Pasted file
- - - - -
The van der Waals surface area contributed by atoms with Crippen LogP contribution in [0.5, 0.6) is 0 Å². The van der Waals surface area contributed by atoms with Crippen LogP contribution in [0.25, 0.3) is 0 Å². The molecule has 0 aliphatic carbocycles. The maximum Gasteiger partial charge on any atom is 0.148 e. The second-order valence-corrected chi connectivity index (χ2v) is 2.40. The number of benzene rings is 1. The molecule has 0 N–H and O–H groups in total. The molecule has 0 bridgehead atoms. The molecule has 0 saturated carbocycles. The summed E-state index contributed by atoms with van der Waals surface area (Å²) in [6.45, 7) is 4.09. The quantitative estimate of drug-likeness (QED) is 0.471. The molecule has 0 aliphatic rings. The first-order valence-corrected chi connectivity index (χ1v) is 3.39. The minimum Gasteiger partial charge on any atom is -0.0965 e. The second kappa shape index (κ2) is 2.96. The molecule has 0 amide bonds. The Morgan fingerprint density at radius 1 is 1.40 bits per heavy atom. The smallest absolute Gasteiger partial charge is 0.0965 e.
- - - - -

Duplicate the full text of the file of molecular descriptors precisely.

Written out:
The van der Waals surface area contributed by atoms with Crippen LogP contribution in [0.5, 0.6) is 0 Å². The van der Waals surface area contributed by atoms with Crippen LogP contribution in [0.25, 0.3) is 0 Å². The molecule has 0 aliphatic carbocycles. The maximum Gasteiger partial charge on any atom is 0.148 e. The second-order valence-corrected chi connectivity index (χ2v) is 2.40. The number of benzene rings is 1. The molecule has 0 N–H and O–H groups in total. The molecule has 0 bridgehead atoms. The molecule has 0 saturated carbocycles. The summed E-state index contributed by atoms with van der Waals surface area (Å²) in [6.45, 7) is 4.09. The quantitative estimate of drug-likeness (QED) is 0.471. The molecule has 0 aliphatic rings. The first-order valence-corrected chi connectivity index (χ1v) is 3.39. The minimum Gasteiger partial charge on any atom is -0.0965 e. The second kappa shape index (κ2) is 2.96. The molecule has 0 amide bonds. The Morgan fingerprint density at radius 1 is 1.40 bits per heavy atom. The smallest absolute Gasteiger partial charge is 0.0965 e.